The ground on which this species of influence thus exercised is, by those by whom it is spoken of with disapprobation, represented as sinister, and deserving of that disapprobation, is simply this:—viz. that in so far as this influence is efficient, the will professed to be pronounced is not in truth the will of him whose will it professes to be, but the will of him in whom the influence originates, and from whom it proceeds: in so much, that if, for example, every member of parliament without exception were in each house under the dominion of the influence of the crown, and in every individual instance that influence were effectual,—the monarchy, instead of being the limited sort of monarchy it professes to be, would be in effect an absolute one—in form alone a limited one; nor so much as in form a limited one any longer than it happened to be the pleasure of the monarch that it should continue to be so.
The functions attached to the situation of a member of parliament may be included, most or all of them, under three denominations—the legislative, the judicial, and the inquisitorial: the legislative, in virtue of which, in each House, each member that pleases takes a part in the making of laws; the judicial, which, whether penal cases or cases non-penal be considered, is not exercised to any considerable extent but by the House of Lords; and the inquisitorial, the exercise of which is performed by an inquiry into facts, with a view to the exercise either of legislative authority, or of judicial authority, or both, whichever the case may be found to require. To the exercise of either branch may be referred what is done, when, on the ground of some defect either in point of moral or intellectual fitness, or both, application is made by either house for the removal of any member or members of the executive branch of the official establishment—any servant or servants of the crown.
But, for argument’s sake, suppose the abovementioned extreme case to be realized, all these functions are equally nugatory. Whatever law is acceptable to the crown, will be not only introduced but carried; no law that is not acceptable to the crown, will be so much as introduced: every judgment that is acceptable to the crown will be pronounced; no judgment that is not acceptable to the crown will be pronounced: every inquiry that is acceptable to the crown will be made; no inquiry that is not acceptable to the crown will be made: and in particular, let, on the part of the servants of the crown, any or all of them, misconduct in every imaginable shape be ever so enormous, no application that is not acceptable to the crown will ever be made for their removal; that is, no such application will ever be made at all: for in this state of things, supposing it, in the instance of any servant of the crown, to be the pleasure of the crown to remove him, he will be removed of course; nor can any such application be productive of anything better than needless loss of time.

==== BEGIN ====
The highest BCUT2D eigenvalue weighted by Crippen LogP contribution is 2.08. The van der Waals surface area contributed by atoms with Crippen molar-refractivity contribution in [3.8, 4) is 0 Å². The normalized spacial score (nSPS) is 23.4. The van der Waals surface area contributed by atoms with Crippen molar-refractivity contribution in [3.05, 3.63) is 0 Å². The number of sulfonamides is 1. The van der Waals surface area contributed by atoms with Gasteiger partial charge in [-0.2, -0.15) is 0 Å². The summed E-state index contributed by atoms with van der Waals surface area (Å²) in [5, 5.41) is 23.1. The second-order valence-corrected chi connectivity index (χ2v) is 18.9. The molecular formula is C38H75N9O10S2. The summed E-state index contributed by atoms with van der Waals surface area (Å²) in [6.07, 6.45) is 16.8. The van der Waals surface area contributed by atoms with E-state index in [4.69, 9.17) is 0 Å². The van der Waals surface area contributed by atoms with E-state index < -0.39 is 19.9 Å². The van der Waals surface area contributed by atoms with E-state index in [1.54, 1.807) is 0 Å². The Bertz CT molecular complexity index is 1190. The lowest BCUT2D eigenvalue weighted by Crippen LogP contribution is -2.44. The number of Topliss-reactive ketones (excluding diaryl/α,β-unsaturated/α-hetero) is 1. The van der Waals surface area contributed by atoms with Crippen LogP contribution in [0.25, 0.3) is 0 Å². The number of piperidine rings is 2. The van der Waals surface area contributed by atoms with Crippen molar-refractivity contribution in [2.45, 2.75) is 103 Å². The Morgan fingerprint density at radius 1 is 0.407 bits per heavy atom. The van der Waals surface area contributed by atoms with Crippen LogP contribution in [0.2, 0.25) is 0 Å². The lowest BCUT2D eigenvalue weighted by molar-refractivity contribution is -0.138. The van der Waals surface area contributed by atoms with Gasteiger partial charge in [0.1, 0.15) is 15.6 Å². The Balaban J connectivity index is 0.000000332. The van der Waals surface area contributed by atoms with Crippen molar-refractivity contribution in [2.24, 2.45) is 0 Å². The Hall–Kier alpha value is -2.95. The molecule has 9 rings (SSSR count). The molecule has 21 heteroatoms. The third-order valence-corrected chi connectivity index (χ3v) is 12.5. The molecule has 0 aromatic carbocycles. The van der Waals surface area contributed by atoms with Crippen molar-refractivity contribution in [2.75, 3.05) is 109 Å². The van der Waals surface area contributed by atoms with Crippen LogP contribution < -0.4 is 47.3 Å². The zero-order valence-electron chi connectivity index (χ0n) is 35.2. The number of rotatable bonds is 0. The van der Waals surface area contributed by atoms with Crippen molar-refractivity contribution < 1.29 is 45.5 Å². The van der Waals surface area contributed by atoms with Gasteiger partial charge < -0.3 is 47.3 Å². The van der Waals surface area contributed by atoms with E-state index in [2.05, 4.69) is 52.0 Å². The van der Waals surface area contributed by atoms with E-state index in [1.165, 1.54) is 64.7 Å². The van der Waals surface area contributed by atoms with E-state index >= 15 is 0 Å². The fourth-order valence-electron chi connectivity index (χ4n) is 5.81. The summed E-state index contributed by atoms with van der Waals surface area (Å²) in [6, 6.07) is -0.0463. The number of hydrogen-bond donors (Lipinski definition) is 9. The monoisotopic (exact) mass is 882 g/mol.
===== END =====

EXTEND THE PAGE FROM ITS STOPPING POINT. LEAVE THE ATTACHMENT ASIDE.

Raised to the pitch supposed in this extreme case, there are not, it is supposed, many men in the country, by whom the influence of the crown, of that sort which is exercised by the will of the crown on the wills of members of parliament, would not be really regarded as coming under the denomination of sinister influence; not so much as a single one by whom its title to that denomination would be openly denied.
But among members of parliament, many there are on whom, beyond possibility of denial, this sort of influence—influence of will on will—is exerted: since no man can be in possession of any desirable situation from which he is removable, without its being exerted on him; say rather, without its exerting itself on him: for to the production of the full effect of influence, no act, no express intimation of will on the part of any person, is in any such situation necessary.
Here, then, comes the grand question in dispute. In some opinions, of that sort of influence of will on will, exercising itself from the crown on a member of parliament, or at any rate on a member of the House of Commons, composed of the elected representatives of the people, not any the least particle is necessary—not any the least particle is in any way beneficial—not any the least particle, in so far as it is operative, can be other than pernicious.
In the language of those by whom this opinion is held, every particle of such influence is sinister influence, corrupt or corruptive influence, or, in one word, corruption.
Others there are, in whose opinion, or at any rate, if not in their opinion, in whose language, of that influence thus actually exercising itself, the whole, or some part at any rate, is not only innoxious but beneficial, and not only beneficial but—to the maintenance of the constitution in a good and healthful state—absolutely necessary: and to this number must naturally be supposed to belong all those on whom this obnoxious species of influence is actually exercising itself.
[† ]The device here in question is not peculiar to politicians. By an example drawn from private life, it may to some eyes be placed, perhaps, in a clearer point of view. The word gallantry is employed to denote either of two dispositions, which, though not altogether without connexion, may either of them exist without the other. In one of these senses, it denotes, on the part of the stronger sex, the disposition to testify on all occasions towards the weaker sex those sentiments of respect and kindness by which civilized is so strikingly and happily distinguished from savage life. In the other sense, it is, in the main, synonymous to adultery: yet not so completely synonymous (as indeed words perfectly synonymous are of rare occurrence) but that, in addition to this sense, it presents an accessary and collateral one. Having, from the habit of being employed in the other sense, acquired, in addition to its direct sense, a collateral sense of the eulogistic cast, it serves to give to the act, habit, or disposition, which in this sense it is employed to present, something of an eulogistic tincture, in lieu of that dyslogystic colouring under which the object is presented by its direct and proper name. Whatever act a man regards himself as being known to have performed, or meditates the performance of, under any expectation of his being eventually known to have performed it, he will not, in speaking of it, make use of any term the tendency of which is to call forth, on the part of the hearer or reader, any sentiment of disapprobation pointed at the sort of act in question, and consequently, through the medium of the act, at the agent by whom it has been performed. To the word adultery, this effect, to every man more or less unpleasant, is attached by the usage of language. On every occasion in which it is necessary to his purpose to bring to view an act of this obnoxious description, he will naturally be on the look-out for a term in the use of which he may be supposed to have had another meaning, and which, in so far as it conveys an idea of the forbidden act in question, presents it with an accompaniment, not of reproach, but rather of approbation, which in general would not have accompanied it but for the other signification which the word is also employed to designate. This term he finds in the word gallantry.